Departmental                                                                       Information                            ...
Outline Departmental Information Systems  Hospital departments  Nature of enterprise information systems  Departmental ...
Class Exercise 1   Name some departments or    organizational units of a hospital that you    can think of.              ...
Examples of Hospital Departments   Clinical departments              Obstetrics/Gynecology -     Pediatrics (children) ...
Examples of Hospital Departments   Administrative departments       General administration office       Hospital direct...
Health Care InformationSystem (HCIS)   Information system used within a health care    organization       Facilitates co...
Hospital Information System Information system used within a hospital Sometimes divided into       Front Office (Clinic...
Enterprise-wide Information SystemsShortliffe, EH, Blois, MS., The Computer Meets Medicine and Biology: Emergency of a Dis...
Class Exercise 2   Choose 3-5 hospital departments and    discuss their specific information needs    and circumstances  ...
Hospital Information System (HIS) Information system used within a hospital Sometimes divided into       Front Office (...
Some characteristics    Front Office           Back Office Focuses on patient    Performs  care                   admini...
HIS Components Patient management and billing Care delivery and clinical documentation Clinical decision support Depar...
Patient Management and Billing   Systems that support patient    management functions       Example           Patient i...
Care Delivery and Clinical        Documentation   Systems that support the delivery of the care and    documentation of t...
Clinical Decision Support   Systems that support the clinical staff with    data interpretation and decision-making     ...
Financial and ResourceManagement Systemsthat support business functions    Example        Accounts Payable System    S...
4 Ways IT Can Help Health Care                                            Strategic                             • Business...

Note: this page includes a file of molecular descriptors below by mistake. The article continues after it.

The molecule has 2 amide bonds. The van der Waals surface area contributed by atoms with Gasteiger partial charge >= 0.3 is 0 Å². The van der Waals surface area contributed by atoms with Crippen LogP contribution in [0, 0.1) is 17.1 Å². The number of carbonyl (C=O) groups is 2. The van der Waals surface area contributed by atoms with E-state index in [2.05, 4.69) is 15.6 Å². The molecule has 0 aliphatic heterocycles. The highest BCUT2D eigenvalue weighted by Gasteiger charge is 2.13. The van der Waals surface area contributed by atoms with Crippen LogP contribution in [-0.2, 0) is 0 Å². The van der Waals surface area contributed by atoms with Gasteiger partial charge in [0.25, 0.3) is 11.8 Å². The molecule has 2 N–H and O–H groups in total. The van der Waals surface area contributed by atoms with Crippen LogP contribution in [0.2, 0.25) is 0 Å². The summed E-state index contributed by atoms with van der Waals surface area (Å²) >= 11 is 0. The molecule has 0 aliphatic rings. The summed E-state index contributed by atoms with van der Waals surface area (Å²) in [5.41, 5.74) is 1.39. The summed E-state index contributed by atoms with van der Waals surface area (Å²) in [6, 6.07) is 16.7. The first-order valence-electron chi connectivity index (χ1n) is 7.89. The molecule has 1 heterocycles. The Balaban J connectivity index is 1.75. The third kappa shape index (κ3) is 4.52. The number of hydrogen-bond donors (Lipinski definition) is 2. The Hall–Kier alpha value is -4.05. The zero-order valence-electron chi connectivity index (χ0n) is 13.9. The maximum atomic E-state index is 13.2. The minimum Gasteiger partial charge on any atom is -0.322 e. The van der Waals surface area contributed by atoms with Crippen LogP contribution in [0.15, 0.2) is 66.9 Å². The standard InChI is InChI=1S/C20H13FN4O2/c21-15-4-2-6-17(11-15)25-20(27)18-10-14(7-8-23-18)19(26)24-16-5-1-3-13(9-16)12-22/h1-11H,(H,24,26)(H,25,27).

Department Management   Systems that support a department’s information    needs       Example           Health Informa...
Departmental information system Supports specific needs of each  department Often designed to fit best with each  depart...
Class Exercise 3   What are some issues you can think of    when developing an information system    for a specific depar...
Issues of Departmental IS Data integration (data sharing) Silos of information Process (workflow) integration In other...
Integration   Arrangement of an organization’s    information systems       Efficient and effective communication      ...
Application Integration   Patient management and billing       Patient tracking   Department management       Electron...
Application Integration   Clinical decision support       Computer-based physician order-entry   Financial and resource...
Systems Integration Strategies Data preservation Separate information management plan  components for       Data manage...
Key Components of EnterpriseIntegration Master person index Single sign-on Context management Common code sets Data w...
Critical Integration Elements   Information is available when and where it is    needed   Users must have an integrated ...
Data and Process Integration   Data integration       Interface engine   Process integration       Operational workflo...
Interface Engine   Translates and formats data for exchange   Controls data flows between applications   Central connec...
HL7 Messaging StandardHealth   Level Seven (HL7) Message  standard Supports clinical practice Move data in standard  f...
From Islands of Information toMeaningful Use                  Health IT Workforce Curriculum Version                      ...
System Acquisition Decisions    for Departmental Information    Systems   Build (in-house development)   Buy (outsourcin...
Build or BuyBuild/Homegrown              Buy/Outsource Full control of software &  Less control of software  data       ...
Build or Buy   No universal right or wrong answer   Depends on local contexts       Strategic positioning       Intern...
Outsourcing Decision Tree                                                                            Keep Internal        ...
Outsourcing Dilemmas                                                    Doig et al, “Has Outsourcing gone too far,”       ...
IT Outsourcing: Ramathibodi’s Case                                                         External delivery unreliable   ...
If Decision = BuildChallenges   Recruitment & retention   Keeping up with new technologies & requirements       The “le...
If Decision = BuildSuggestions Recruitment & retention Knowledge management: Tacit -> Explicit Have long-term vision/st...
If Decision = BuyChallenges   Vendor selection   Justifying long-term costs   Managing risks   The “vendor lock-in” pr...
If Decision = BuySuggestions   Take time & effort in knowing your potential vendors   Be flexible in requirements, proje...
Management InformationSystems (MIS)   Provides information needed to manage an    organization (e.g. a hospital) effectiv...
Business IntelligenceApplications   Allows for       Data analysis       Correlation       Trending       Reporting o...
Business IntelligenceApplications   Examples       Clinical and Financial Analytics and Decision        Support       Q...
Summary   Various departments and their information    needs in hospitals/healthcare organizations   Applications that n...